Before tattoos became popular — before they were even considered rebellious — they were, first and foremost, a method of storytelling. It is widely know that Polynesians were among the first people to practice tattooing. Even the word “tattoo” comes from the Samoan word “tatau”, which refers to the act of tapping a sharpened tool dipped in ink into the skin. This practice was primarily done as a way of tracing and recording one’s genealogy, especially when receiving a chiefly title within the village.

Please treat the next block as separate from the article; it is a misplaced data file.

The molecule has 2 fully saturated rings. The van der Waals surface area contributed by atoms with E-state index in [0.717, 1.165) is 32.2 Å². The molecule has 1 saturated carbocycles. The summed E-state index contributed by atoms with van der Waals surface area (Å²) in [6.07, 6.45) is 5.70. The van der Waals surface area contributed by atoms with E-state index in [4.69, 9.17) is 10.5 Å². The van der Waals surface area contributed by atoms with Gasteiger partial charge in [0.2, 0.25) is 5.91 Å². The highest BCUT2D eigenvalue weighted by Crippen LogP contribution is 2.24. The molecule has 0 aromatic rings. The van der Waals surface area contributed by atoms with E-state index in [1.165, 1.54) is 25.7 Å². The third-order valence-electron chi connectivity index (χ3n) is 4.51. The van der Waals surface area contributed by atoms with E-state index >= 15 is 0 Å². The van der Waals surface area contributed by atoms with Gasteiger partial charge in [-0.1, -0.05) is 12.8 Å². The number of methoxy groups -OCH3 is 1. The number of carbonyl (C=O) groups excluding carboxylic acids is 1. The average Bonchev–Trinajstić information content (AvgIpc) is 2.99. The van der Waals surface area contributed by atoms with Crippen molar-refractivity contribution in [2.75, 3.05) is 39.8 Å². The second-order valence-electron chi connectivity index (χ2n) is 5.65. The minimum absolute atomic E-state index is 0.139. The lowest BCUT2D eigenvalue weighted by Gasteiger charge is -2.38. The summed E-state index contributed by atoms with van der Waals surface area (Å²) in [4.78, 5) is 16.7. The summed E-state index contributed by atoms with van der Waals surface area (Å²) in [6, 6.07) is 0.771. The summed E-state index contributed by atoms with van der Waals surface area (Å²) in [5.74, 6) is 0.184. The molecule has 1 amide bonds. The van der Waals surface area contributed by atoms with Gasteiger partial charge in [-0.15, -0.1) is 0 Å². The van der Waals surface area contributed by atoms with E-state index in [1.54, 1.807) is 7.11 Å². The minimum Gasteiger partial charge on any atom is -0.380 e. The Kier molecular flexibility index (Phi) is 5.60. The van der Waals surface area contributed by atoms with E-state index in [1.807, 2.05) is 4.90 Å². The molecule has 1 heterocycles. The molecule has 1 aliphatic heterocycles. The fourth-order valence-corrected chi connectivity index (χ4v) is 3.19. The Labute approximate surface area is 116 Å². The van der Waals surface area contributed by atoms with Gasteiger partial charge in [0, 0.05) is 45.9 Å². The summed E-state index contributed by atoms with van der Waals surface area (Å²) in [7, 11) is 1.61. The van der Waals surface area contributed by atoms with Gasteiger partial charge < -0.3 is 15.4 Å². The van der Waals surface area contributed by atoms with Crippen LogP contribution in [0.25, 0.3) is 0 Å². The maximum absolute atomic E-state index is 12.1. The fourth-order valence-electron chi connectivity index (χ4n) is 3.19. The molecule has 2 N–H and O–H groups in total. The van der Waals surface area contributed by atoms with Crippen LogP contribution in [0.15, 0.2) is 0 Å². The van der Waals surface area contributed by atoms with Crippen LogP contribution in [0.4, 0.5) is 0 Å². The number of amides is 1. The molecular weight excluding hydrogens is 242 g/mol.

Today, the tapped style of tattooing is all but gone. Like many traditional practices of indigenous cultures, the younger generation of Samoans are just not as interested in learning and mastering the craft of tatau. As a result, the number of remaining tafuga, or master tatau practitioners, are dwindling. The ones that remain are faced with modern-day challenges of sustainability, both as a source of livelihood and the decreasing interest amongst the younger generation to learn the craft.